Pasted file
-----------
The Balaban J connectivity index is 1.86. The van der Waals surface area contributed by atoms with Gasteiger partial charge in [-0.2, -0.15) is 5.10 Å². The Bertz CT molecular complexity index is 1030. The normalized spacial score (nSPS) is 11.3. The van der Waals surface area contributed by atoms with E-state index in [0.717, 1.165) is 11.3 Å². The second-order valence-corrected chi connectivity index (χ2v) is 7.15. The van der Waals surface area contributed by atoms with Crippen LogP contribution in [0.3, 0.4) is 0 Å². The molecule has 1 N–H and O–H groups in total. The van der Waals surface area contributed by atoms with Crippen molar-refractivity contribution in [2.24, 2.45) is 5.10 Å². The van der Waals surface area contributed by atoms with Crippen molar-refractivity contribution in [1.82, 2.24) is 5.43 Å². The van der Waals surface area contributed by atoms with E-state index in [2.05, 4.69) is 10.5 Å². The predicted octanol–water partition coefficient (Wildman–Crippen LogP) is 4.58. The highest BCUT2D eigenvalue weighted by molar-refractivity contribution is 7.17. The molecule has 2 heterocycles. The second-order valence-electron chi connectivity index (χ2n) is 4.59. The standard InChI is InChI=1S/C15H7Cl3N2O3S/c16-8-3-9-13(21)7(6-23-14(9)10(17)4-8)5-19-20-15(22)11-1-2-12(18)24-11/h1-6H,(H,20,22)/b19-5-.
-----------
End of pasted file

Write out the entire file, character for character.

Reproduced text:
The Balaban J connectivity index is 1.86. The van der Waals surface area contributed by atoms with Gasteiger partial charge in [-0.2, -0.15) is 5.10 Å². The Bertz CT molecular complexity index is 1030. The normalized spacial score (nSPS) is 11.3. The van der Waals surface area contributed by atoms with E-state index in [0.717, 1.165) is 11.3 Å². The second-order valence-corrected chi connectivity index (χ2v) is 7.15. The van der Waals surface area contributed by atoms with Crippen LogP contribution in [0.3, 0.4) is 0 Å². The molecule has 1 N–H and O–H groups in total. The van der Waals surface area contributed by atoms with Crippen molar-refractivity contribution in [2.24, 2.45) is 5.10 Å². The van der Waals surface area contributed by atoms with Crippen molar-refractivity contribution in [1.82, 2.24) is 5.43 Å². The van der Waals surface area contributed by atoms with E-state index in [2.05, 4.69) is 10.5 Å². The predicted octanol–water partition coefficient (Wildman–Crippen LogP) is 4.58. The highest BCUT2D eigenvalue weighted by molar-refractivity contribution is 7.17. The molecule has 2 heterocycles. The second-order valence-electron chi connectivity index (χ2n) is 4.59. The standard InChI is InChI=1S/C15H7Cl3N2O3S/c16-8-3-9-13(21)7(6-23-14(9)10(17)4-8)5-19-20-15(22)11-1-2-12(18)24-11/h1-6H,(H,20,22)/b19-5-.